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Clampdown Clips Refugee Hires

By Aysha Ashley Househ

A

s immigration issues swirl around businesses seeking to hire foreign talent, a new guide published by the Tent Foundation still touts the benefits of hiring refugees.

The “U.S. Employers’ Guide to Hiring Refugees” highlights the positive aspects businesses reap when hiring refugees. Diversity tops the list of what refugees bring to the workplace, according to Gideon Maltz, executive director of Tent Foundation, a nonprofit organization that works with businesses to help them integrate refugee workers.

“A more diverse workforce fosters new ideas and innovations, which is necessary in our more competitive, global market,” Maltz said.

Finding those refugee workers poses a challenge, based on recent statistics.

A recent report in the San Diego Union-Tribune indicated the number of refugees entering San Diego has declined significantly following the Trump administration’s restriction on the refugee resettlement program. According to the Refugee Processing Center, as of February, San Diego has settled 40 refugees, compared to more than 1,100 the same time last year. That reflects national numbers, too. This year 6,708 refugees have been settled, compared to 32,448 last year, statistics show. According to its website, the Refugee Processing Center is operated by the U.S Department of State Bureau of Population, Refugees, and Migration in Arlington, Virginia.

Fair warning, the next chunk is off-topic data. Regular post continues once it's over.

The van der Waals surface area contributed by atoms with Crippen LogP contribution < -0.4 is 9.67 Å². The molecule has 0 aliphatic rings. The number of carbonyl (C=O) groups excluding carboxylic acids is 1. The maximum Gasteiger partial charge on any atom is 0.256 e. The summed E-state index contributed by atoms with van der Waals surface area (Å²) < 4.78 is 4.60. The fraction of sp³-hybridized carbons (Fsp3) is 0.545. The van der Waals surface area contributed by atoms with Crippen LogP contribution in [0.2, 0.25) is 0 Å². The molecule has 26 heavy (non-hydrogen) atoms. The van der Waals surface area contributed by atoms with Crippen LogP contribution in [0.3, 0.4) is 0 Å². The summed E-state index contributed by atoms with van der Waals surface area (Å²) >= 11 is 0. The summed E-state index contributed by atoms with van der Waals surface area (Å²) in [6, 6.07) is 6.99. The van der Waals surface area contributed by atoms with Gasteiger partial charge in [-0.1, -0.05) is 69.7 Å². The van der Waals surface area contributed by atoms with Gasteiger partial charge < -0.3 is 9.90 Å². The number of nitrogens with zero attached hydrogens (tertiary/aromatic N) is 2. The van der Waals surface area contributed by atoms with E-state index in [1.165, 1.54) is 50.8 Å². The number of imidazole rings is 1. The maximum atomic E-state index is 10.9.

“Eighty-five percent of respondents say the U.S immigration program policies have impacted their ability to hire,” said Richard Burke, CEO of Envoy Global, an enterprise platform that works with companies to make the hiring and managing process of a global workforce easier.

The guide focuses on entry-level positions in industries such as manufacturing and service, according to Maltz.